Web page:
Sixty more Starlink satellites and the second Falcon 9 core to be used as many as four times are ready to kick off 2020, a year which marks a full decade since SpaceX began flying the earliest iteration of this highly successful fleet of boosters. It was way back in June 2010 that the first Falcon 9 rose ponderously from Space Launch Complex (SLC)-40 at Cape Canaveral Air Force Station, Fla., carrying a boilerplate qualification unit for SpaceX’s Dragon cargo ship.
Since then, the fleet has evolved through several generations, completed 79 successful missions—including three flights by the mammoth Falcon Heavy—and achieved landings on the decks of oceangoing drone ships and on solid ground. On Monday, SpaceX will attempt to meet an “instantaneous” launch window to put another 60 of its Starlink internet communications satellites into orbit.
Less than a week into the new decade, at 9:19 p.m. EST Monday, SpaceX anticipates its busiest year to date will get underway with the fourth launch of Falcon 9 core B1049. This particular core previously saw service to boost the Telstar 18V communications satellite to geostationary altitude in September 2018, followed by the final set of ten Iridium NEXT global mobile communications satellites in January 2019 and, most recently, the first group of 60 Starlinks last May. B1049 has achieved three landings on the Autonomous Spaceport Drone Ship (ASDS)—twice on the East Coast-based “Of Course I Still Love You” and once on the West Coast-based “Just Read the Instructions”—but fell short of becoming the first Falcon 9 core to log four launches. That accolade belongs to its sister B1048, which wrapped up its fourth flight last year.
Each first-stage core of the currently-in-service Block 5 Falcon 9 is advertised as being capable of flying up to ten missions. The first reflight came in March 2017 and since then more than 20 cores have completed two launches, of which five went on to fly on a third occasion and one so far (B1048) has completed a fourth. Blackened and scarred from its three previous launches and high-energy re-entries, B1049 was transported from the Horizontal Integration Facility (HIF) to SLC-40 for the customary Static Fire Test of its nine Merlin 1D+ engines on Saturday, 4 January. Following the successful completion of the test, the booster was returned to the HIF for the installation of its payload fairing and its primary payload.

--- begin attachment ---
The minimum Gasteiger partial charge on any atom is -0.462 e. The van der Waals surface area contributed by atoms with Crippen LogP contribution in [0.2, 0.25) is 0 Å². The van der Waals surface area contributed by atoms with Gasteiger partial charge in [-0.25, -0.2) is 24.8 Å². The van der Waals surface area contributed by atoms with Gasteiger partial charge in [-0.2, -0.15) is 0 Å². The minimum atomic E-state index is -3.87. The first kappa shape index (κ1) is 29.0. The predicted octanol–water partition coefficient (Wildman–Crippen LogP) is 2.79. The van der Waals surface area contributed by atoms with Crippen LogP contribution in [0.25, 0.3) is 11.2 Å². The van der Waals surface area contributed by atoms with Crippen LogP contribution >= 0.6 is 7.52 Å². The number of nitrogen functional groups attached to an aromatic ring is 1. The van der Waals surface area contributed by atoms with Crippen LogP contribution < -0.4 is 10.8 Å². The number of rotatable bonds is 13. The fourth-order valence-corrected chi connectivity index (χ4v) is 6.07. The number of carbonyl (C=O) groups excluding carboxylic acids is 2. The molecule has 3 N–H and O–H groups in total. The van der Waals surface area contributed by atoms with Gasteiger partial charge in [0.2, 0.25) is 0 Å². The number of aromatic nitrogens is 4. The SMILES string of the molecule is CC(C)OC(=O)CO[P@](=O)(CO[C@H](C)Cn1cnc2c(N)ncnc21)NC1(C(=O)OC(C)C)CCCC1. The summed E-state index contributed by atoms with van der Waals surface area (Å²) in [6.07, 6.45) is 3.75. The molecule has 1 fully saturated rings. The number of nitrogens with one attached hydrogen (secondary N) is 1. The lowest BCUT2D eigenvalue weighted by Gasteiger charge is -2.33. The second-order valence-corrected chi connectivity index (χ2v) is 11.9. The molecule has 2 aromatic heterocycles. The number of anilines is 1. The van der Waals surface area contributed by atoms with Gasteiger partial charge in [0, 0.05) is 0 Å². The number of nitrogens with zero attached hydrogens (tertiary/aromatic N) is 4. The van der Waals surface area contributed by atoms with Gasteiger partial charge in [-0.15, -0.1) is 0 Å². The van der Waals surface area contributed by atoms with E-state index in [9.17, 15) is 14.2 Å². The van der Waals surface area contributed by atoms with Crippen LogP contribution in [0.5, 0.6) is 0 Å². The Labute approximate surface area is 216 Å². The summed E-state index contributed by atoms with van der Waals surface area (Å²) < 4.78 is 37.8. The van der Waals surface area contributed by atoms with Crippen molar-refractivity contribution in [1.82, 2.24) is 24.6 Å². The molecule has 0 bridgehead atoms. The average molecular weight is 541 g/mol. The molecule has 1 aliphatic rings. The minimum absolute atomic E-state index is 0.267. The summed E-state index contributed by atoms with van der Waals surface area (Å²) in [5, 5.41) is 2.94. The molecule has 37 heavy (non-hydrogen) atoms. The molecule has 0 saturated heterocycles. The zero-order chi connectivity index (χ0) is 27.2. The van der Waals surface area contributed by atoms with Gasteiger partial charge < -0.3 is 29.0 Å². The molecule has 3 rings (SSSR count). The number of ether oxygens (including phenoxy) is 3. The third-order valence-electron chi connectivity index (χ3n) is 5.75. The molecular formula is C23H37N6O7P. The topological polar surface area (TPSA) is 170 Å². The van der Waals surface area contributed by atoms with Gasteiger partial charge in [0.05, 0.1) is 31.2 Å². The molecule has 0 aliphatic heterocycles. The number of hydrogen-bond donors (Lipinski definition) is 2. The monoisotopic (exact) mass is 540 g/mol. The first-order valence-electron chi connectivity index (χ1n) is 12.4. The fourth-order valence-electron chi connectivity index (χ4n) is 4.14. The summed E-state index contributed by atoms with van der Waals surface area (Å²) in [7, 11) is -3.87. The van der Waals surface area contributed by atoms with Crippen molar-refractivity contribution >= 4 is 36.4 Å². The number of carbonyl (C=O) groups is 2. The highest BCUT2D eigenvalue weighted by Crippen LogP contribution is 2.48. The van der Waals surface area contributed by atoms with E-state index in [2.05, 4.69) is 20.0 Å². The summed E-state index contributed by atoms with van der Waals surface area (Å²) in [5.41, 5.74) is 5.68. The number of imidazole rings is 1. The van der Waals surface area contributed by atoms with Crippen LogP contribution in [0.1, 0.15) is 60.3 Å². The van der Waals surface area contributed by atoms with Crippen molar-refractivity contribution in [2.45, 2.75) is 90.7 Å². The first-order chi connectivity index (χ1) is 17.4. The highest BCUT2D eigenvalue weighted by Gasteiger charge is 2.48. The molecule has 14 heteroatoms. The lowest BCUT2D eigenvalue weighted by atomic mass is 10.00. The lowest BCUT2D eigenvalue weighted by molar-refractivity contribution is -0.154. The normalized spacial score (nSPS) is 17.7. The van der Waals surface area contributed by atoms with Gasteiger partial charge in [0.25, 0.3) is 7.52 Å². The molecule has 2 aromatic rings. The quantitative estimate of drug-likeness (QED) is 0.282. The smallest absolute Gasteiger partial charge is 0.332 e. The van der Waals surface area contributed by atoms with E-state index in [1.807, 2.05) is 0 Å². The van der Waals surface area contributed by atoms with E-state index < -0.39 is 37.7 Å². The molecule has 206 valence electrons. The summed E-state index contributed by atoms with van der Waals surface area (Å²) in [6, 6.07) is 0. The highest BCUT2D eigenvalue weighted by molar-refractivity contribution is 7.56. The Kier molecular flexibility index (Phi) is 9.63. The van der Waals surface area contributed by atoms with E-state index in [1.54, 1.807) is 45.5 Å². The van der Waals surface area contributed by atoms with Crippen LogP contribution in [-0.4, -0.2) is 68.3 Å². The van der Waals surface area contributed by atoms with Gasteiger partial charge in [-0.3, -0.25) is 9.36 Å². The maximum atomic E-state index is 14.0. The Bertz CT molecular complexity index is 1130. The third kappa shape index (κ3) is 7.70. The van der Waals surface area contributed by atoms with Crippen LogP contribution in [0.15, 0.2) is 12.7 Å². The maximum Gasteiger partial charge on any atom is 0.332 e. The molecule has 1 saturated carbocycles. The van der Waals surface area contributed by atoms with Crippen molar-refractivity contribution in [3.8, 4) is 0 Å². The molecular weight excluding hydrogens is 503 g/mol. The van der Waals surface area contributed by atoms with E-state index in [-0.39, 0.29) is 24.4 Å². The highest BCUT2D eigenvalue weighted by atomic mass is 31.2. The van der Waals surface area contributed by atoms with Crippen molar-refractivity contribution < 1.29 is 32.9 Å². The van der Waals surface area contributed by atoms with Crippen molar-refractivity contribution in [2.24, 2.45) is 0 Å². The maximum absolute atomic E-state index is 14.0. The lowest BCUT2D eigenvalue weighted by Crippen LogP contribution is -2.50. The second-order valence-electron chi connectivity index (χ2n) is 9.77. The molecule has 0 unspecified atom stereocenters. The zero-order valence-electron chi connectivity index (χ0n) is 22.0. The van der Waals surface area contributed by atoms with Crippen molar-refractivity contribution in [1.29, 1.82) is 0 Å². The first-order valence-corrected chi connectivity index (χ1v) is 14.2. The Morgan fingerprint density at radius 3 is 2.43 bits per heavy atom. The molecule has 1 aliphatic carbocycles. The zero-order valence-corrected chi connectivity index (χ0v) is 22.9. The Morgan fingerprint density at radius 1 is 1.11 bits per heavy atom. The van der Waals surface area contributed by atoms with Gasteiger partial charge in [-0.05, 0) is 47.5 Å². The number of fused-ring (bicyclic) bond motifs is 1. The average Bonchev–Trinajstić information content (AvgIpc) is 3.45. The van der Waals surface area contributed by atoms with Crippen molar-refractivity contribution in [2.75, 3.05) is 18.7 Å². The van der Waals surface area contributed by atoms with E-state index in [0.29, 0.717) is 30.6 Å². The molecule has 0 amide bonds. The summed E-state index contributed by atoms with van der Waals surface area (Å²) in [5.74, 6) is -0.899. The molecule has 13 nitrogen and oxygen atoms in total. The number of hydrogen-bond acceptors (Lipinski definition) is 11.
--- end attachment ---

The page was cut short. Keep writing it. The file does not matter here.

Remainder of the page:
And the primary payload for the first U.S. space launch of the 2020s is another 60 of SpaceX’s homegrown (and highly controversial) Starlink low-orbiting internet communications satellites. This $10 billion program was described by SpaceX CEO Elon Musk as a means of revolutionizing low-cost broadband provision and was unveiled during an event in Seattle, Wash., back in January 2015. Mr. Musk identified Starlink as a means of opening the way for competitively-priced services for urban regions and rural and underserved areas of the United States. Under the announced plan, an eventual network of 12,000 satellites could handle up to half of all backhaul communications traffic and a tenth of all local internet traffic in high-population-density cities.